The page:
AM Update: Cap Metro Readies Layoffs, Arts Patron Umlauf Dies, Grants for Cleaner Fleets
Cap Metro Preps Layoffs in Labor Transition; Says Most Employees Will Be Offered Jobs
Capital Metro is laying off more than 800 union employees as it prepares to outsource those jobs to two contractors.
The transit agency says the union workers will be offered jobs under the new operators, as long as they can pass driving and drug tests.
More than 50 supervisors are also being laid off. They are not part of the union so they are not guaranteed new jobs, but will be given first consideration, Cap Metro says.
The new contractors will take over employee operations of Cap Metro starting in mid-August. Under a recently-passed state law, transit employees must either work for the state or private contractors. Union members that work for Cap Metro chose to be contracted out so they could maintain collective bargaining rights.
Angeline Umlauf Dies at 97
Angeline Umlauf – a poet, artist, and wife of famed Austin sculptor Charles Umlauf –died Monday at the age of 97.
Charles Umlauf, who died in 1994, was a well-known sculptor and professor of art at the University of Texas. The two married in 1937 and moved to Austin in 1941, according to the Umlauf Gallery’s website. They soon became integral parts of the Austin art community.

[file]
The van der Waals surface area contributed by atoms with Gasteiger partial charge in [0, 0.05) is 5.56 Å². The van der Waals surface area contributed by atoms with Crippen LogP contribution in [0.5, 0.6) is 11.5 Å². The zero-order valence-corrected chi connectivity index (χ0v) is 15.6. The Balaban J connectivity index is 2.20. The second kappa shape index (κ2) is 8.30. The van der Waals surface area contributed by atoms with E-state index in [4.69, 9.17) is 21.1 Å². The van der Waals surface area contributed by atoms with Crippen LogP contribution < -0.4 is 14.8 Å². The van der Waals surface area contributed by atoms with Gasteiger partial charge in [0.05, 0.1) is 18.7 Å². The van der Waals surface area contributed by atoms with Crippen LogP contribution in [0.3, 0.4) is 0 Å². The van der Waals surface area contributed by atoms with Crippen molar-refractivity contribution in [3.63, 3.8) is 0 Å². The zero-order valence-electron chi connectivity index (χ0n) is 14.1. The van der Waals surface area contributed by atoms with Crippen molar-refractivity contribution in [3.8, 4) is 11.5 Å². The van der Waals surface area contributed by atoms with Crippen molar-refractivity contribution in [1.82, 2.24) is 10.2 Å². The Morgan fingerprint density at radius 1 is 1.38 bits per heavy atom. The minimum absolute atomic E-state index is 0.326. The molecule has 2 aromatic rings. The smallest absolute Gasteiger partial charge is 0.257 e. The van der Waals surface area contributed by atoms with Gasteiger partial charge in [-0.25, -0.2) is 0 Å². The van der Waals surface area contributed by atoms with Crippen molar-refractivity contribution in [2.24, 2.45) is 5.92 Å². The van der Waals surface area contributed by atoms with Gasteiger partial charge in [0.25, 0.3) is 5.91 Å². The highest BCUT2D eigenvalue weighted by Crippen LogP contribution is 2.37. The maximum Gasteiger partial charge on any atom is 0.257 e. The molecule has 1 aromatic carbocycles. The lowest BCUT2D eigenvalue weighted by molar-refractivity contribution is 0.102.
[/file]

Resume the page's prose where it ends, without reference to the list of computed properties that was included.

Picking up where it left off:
In 1991, the couple created the Umlauf Sculpture Garden, an outdoor art venue and Austin landmark. The Umlaufs bequeathed their home, gardens, studio and many sculptures to the City of Austin for public use and enjoyment.
Angeline Umlauf, born Angeline Allen in Peoria, Illinois, is survived by six children and their spouses, grandchildren and great-grandchildren.
A public memorial for Angeline will be held at 10 a.m. on Saturday, June 30, at the Umlauf Sculpture Garden. More information, including ways to convey remembrances, can be found at the Umlauf Gallery website.
TCEQ Tenders Grants for Alternative Fuel Sources
The grants come as part of the Texas Clean Fleet Program. Organizations that have at least 75 vehicles, and wish to replace at least 20 diesel vehicles, can apply for grants.
Projects must attain a 25 percent reduction in nitrogen oxide emissions, and all vehicles being replaced must be destroyed within 90 days.
Texas lawmakers have tried to encourage companies with large diesel fleets to switch to cleaner fuels. Many Texas cities are close to violating federal clean air standards. Replacing older trucks and buses could help avert triggering federal emissions standards.
For more information, visit www.terpgrants.org or call a toll-free hotline at 800-919-TERP (8377).